Student wellbeing is enhanced by the school’s positive learning culture. This is actively promoted by trustees, staff, students and parents/whānau. Ako is evident in respectful, reciprocal interactions between staff and students, and between students. The board’s commitment to providing a safe emotional environment for staff and students is apparent in practical measures such as funding a part-time counsellor.

Teachers support students as independent, self regulated learners and thinkers. A student shared with ERO their view that the school was a place where “open mindedness is appreciated, not frowned upon”. These factors contribute to students experiencing and celebrating their learning success.

School leaders support teachers to reflect on and improve their practice. Teachers use a variety of sources of information, including achievement data, to respond to the diverse learning requirements of students.

Parents, families and whānau are well informed and involved in conversations about their children’s learning. Their aspirations for their children’s education are considered as part of curriculum reviews. In order to enhance students’ leadership of their learning, the board and school leaders are considering ways to make children’s own aspirations more evident in all aspects of school life.

How effectively does the school promote educational success for Māori, as Māori?

The school promotes educational success for Māori, as Māori very well.

The school’s kapa haka group remains very strong. Students are keen to join and participate in training sessions and school events. Competition performances outside the school are regarded as high quality by other schools and judges. This positive feedback acknowledges the commitment and success of the school and its long standing kaiako in developing systems and processes to sustain this important part of the school’s life.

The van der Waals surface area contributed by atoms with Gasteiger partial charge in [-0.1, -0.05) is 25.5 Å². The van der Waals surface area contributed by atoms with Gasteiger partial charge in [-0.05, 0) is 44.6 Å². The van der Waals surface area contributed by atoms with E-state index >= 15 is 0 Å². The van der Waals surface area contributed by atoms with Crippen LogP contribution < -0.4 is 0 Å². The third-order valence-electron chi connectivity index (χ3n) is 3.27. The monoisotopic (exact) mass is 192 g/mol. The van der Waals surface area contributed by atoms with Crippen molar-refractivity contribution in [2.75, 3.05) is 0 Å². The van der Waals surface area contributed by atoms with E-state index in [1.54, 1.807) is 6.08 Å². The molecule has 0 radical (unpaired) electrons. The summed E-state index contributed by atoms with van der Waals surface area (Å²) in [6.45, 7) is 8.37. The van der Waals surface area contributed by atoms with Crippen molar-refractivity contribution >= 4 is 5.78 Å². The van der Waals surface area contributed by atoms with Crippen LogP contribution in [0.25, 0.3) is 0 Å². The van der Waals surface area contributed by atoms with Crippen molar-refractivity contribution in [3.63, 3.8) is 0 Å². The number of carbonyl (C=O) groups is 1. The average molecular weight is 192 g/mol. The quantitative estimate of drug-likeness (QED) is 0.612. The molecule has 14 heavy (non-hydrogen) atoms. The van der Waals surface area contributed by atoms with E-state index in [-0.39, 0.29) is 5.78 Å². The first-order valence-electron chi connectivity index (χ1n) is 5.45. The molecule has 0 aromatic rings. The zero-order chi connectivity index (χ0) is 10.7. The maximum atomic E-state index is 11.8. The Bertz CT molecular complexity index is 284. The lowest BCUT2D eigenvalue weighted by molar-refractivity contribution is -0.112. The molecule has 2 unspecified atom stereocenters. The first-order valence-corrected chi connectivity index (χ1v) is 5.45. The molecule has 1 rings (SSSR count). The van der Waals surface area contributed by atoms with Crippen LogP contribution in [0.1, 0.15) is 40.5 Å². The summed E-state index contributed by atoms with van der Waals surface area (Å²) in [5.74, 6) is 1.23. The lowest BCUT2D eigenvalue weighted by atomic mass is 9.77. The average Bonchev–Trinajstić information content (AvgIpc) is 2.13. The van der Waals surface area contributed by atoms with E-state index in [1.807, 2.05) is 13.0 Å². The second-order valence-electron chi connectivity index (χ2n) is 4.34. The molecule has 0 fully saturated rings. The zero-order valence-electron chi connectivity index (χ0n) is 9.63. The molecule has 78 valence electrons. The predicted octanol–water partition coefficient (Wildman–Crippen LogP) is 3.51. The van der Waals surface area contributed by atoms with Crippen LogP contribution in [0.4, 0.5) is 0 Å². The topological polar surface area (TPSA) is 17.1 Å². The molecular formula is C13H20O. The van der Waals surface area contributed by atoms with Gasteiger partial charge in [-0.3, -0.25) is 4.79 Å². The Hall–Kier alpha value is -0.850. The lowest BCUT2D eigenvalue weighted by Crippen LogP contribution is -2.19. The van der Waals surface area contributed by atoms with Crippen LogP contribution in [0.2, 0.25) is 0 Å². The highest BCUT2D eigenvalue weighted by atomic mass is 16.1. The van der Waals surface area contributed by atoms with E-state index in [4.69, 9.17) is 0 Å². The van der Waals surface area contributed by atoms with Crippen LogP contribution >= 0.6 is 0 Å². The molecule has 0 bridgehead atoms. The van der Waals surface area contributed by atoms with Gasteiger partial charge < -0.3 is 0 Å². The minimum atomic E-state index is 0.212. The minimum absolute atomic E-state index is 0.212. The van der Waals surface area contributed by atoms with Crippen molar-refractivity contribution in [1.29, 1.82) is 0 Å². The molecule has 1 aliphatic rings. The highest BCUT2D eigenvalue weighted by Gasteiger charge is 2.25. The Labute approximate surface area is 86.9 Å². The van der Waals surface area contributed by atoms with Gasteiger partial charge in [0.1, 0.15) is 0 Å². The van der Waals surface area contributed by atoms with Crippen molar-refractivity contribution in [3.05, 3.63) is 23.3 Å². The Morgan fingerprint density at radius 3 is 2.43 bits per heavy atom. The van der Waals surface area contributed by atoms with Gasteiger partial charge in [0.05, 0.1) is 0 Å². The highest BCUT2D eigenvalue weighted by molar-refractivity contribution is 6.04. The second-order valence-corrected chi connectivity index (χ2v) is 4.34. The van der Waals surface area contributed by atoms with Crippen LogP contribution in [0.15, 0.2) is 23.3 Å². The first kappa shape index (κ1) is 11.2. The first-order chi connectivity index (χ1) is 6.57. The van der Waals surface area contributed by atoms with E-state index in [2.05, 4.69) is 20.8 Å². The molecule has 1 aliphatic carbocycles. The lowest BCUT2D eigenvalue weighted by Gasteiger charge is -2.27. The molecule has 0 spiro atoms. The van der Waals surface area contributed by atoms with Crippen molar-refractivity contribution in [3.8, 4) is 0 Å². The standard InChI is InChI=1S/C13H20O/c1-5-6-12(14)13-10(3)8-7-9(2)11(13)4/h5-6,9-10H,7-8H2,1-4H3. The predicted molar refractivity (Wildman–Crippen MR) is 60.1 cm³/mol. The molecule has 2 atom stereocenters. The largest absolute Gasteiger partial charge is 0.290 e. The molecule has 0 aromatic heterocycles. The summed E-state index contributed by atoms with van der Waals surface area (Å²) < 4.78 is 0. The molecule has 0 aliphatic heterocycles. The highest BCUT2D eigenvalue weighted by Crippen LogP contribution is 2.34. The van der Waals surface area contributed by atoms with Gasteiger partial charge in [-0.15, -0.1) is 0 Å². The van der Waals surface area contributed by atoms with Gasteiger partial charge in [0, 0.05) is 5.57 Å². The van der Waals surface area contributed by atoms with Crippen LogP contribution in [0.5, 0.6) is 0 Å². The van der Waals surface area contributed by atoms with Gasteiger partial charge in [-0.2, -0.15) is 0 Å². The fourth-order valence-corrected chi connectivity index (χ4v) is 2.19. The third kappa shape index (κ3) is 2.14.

Whānau are actively involved in regular hui. Their views and aspirations for their tamariki are respected and influence school developments focused on improving outcomes for Māori students.

The bilingual classroom, Ngā Hua o te Purapura Pai, provides an option for Māori students to learn by using their language. Students in this classroom are provided with opportunities to extend their understandings of te ao Māori by making links between te reo and tikanga Māori. A Mahau, carved by a student’s grandparent, was installed in 2013 to provide a gateway to Ngā Hua. Such cultural additions to the school are greatly valued by the Māori community.

The school’s kaiako, with support from the board and senior leaders, intends to explore ways to further strengthen Māori students’ understandings about their link to whenua and to each other.

4. Sustainable Performance

How well placed is the school to sustain and improve its performance?

The school is very well placed to sustain and improve its performance. Self review is used continually to improve outcomes for students. Curriculum areas are effectively evaluated and recommendations made for future practice.

The principal’s capable leadership guides the school’s direction. Teachers and students have varied leadership roles and opportunities across the school. All staff members are valued as professionals and appreciate the school’s supportive culture.